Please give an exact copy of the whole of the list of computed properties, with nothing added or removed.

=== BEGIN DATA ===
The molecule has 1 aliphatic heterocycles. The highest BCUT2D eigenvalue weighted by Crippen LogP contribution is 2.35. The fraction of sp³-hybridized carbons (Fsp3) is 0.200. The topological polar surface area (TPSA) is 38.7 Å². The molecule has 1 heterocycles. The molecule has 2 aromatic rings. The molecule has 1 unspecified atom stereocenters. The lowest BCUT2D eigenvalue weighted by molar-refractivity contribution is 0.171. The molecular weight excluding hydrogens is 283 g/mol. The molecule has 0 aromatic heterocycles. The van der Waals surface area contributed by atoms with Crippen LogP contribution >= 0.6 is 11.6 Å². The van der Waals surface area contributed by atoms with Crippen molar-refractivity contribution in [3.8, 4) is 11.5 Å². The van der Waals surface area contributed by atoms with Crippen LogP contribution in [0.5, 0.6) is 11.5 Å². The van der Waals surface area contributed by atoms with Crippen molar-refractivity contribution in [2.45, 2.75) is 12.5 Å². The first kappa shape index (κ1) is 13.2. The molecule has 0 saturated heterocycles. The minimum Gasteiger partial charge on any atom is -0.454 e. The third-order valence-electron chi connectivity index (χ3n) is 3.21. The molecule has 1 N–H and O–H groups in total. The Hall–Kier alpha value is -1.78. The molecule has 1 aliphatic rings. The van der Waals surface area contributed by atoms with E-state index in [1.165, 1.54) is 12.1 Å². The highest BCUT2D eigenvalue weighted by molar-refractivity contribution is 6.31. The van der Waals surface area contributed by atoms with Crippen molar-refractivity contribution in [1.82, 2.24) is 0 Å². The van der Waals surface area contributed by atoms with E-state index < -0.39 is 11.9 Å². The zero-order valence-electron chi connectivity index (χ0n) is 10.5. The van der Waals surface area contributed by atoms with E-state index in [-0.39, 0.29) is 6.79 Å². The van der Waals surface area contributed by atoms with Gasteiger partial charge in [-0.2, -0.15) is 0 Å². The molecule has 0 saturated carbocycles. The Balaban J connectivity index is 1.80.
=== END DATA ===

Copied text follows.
The molecule has 1 aliphatic heterocycles. The highest BCUT2D eigenvalue weighted by Crippen LogP contribution is 2.35. The fraction of sp³-hybridized carbons (Fsp3) is 0.200. The topological polar surface area (TPSA) is 38.7 Å². The molecule has 1 heterocycles. The molecule has 2 aromatic rings. The molecule has 1 unspecified atom stereocenters. The lowest BCUT2D eigenvalue weighted by molar-refractivity contribution is 0.171. The molecular weight excluding hydrogens is 283 g/mol. The molecule has 0 aromatic heterocycles. The van der Waals surface area contributed by atoms with Crippen LogP contribution >= 0.6 is 11.6 Å². The van der Waals surface area contributed by atoms with Crippen molar-refractivity contribution in [3.8, 4) is 11.5 Å². The van der Waals surface area contributed by atoms with Crippen LogP contribution in [0.5, 0.6) is 11.5 Å². The van der Waals surface area contributed by atoms with Crippen molar-refractivity contribution in [2.45, 2.75) is 12.5 Å². The first kappa shape index (κ1) is 13.2. The molecule has 0 saturated heterocycles. The minimum Gasteiger partial charge on any atom is -0.454 e. The third-order valence-electron chi connectivity index (χ3n) is 3.21. The molecule has 1 N–H and O–H groups in total. The Hall–Kier alpha value is -1.78. The molecule has 1 aliphatic rings. The van der Waals surface area contributed by atoms with E-state index in [1.165, 1.54) is 12.1 Å². The highest BCUT2D eigenvalue weighted by molar-refractivity contribution is 6.31. The van der Waals surface area contributed by atoms with Crippen molar-refractivity contribution in [1.82, 2.24) is 0 Å². The van der Waals surface area contributed by atoms with E-state index < -0.39 is 11.9 Å². The zero-order valence-electron chi connectivity index (χ0n) is 10.5. The van der Waals surface area contributed by atoms with E-state index in [-0.39, 0.29) is 6.79 Å². The van der Waals surface area contributed by atoms with Gasteiger partial charge in [-0.2, -0.15) is 0 Å². The molecule has 0 saturated carbocycles. The Balaban J connectivity index is 1.80.